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banner Wednesday, 8 November, 2000, 16:25 GMT
Texas roller coaster
jubilant Bush supporters in Austin
Jubilation in Austin as Bush wins Ohio and Tennessee
By Philippa Thomas in Austin, Texas

No movie producer could have scripted this election night to better dramatic effect.

In Austin, Texas, I spent the night perched high above the crowd gathered outside the grand State Capitol building in the heart of the city.

As the numbers below swelled from the curious few to the spellbound thousands, the weather added to the drama, throwing down torrential rain and buffeting us with heavy winds.

As we clung on to the flimsy media scaffolding built five storeys high, we were supposed to be delivering the presidential election result to the world. Instead, life got increasingly surreal.

Bush applauds early returns
An emotional roller coaster ride for George W Bush

At the start of the count, the outlook was gloomy. The BBC's team with Al Gore in Nashville was teasing us: "Looks like we have the winner".

In Austin, media mutters were circulating: maybe Governor Bush was just too confident, looks like the Republicans were heading for a fall.

When Florida was called early on - of course, far too early on - for the Democrats, the mood turned subdued, even sour.

Ups and downs

Down below me, the bands played on: jolly mariachi and rousing country music. The speakers implored the crowd to give them one more cheer for Texas, to applaud for the predictions of rousing victory.

But in the first few hours, the Republican faithful we spoke to were looking rather grim. They would rather have died than say it into my microphone, but many felt the night was slipping away from them.

The party began with the huge widescreen televisions projecting state-by-state results. But as the big battleground states were called for Gore - Florida, Pennsylvania, Michigan - we had longer and longer gaps between the updates, the programmes pulled in favour of uplifting campaign videos featuring George W Bush and family and friends.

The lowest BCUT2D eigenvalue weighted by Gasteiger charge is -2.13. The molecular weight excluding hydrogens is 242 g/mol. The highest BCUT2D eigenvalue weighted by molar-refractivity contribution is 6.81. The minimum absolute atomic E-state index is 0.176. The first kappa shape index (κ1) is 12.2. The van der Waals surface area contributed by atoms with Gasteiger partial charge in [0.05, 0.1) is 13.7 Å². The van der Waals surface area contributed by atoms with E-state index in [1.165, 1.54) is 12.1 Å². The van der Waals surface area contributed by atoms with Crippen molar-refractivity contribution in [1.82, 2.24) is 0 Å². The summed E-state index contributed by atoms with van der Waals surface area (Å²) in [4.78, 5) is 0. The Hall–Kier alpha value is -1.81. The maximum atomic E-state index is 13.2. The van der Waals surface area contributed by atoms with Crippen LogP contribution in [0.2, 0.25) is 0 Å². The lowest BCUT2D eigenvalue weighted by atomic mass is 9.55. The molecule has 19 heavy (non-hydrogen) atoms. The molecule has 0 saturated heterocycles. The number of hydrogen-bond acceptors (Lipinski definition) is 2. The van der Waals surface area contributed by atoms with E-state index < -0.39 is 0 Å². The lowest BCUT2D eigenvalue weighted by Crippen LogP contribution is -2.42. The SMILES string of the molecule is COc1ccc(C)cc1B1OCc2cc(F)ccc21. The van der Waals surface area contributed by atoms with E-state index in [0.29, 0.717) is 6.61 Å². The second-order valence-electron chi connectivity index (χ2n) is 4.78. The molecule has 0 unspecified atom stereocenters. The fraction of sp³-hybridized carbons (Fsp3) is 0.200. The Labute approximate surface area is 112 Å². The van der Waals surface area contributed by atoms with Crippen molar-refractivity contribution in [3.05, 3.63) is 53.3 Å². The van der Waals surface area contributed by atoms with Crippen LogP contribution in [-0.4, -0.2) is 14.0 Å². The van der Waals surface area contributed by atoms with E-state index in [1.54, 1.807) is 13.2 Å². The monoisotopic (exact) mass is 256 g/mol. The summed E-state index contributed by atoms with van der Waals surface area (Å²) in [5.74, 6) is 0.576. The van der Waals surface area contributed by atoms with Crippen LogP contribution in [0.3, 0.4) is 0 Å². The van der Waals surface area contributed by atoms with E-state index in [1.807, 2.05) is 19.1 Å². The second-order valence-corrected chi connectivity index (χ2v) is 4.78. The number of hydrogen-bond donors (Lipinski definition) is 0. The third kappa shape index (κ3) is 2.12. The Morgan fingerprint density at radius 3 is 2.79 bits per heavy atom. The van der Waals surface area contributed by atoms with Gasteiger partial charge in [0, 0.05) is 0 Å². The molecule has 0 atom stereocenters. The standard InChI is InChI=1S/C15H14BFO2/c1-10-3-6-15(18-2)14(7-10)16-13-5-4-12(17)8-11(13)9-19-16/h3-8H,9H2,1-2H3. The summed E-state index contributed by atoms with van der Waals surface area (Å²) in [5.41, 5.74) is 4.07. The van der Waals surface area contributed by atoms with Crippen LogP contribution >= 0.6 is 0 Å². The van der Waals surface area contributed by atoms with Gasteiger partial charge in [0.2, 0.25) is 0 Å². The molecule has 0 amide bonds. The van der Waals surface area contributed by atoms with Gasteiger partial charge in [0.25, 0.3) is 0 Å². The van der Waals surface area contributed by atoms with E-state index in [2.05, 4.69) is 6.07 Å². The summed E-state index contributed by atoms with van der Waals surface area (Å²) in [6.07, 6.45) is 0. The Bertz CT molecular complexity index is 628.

Most symbolic of all, when the face of a beaming Hillary Clinton popped up - as the First Lady won the New York Senate race - the jeers were deafening, and the screen quickly went to black.

So imagine everyone's surprise - not least the media, who thought it was all over - when we heard the cheers start up again. The torrents were still coming down on us, but the tide was starting to turn.

Smiling faces were back again, as the next raft of predictions began: that Governor Bush was pulling in some key swing states, such as Ohio and Tennessee.

Florida turnaround

And then of course - the big change over Florida. Florida was too close to call, and the Bush fans were jumping up and down again, shouting themselves hoarse, waving their umbrellas happily in the air.

Well after midnight I watched as more people streamed in through the security cordons, Texans coming to the late-night party, wanting to be where the action was, wanting to be part of a race that was already making election history.

When Austin woke up this Wednesday morning, of course, it was still too close to call. At the governor's mansion, an imposing southern residence just minutes from the party, the Bush family must have been able to hear the cheers and jeers clearly through the night.

But as dawn broke, all was quiet, and only the porch light burning. Secret service agents were on patrol outside.

Mr Bush must have been trying to snatch a few hours of sleep. But was he dreaming about a valiant effort that fell short of victory, or dreaming about putting his own stamp on history as the 43rd president of the United States?

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Links to more Vote USA 2000 stories are at the foot of the page.


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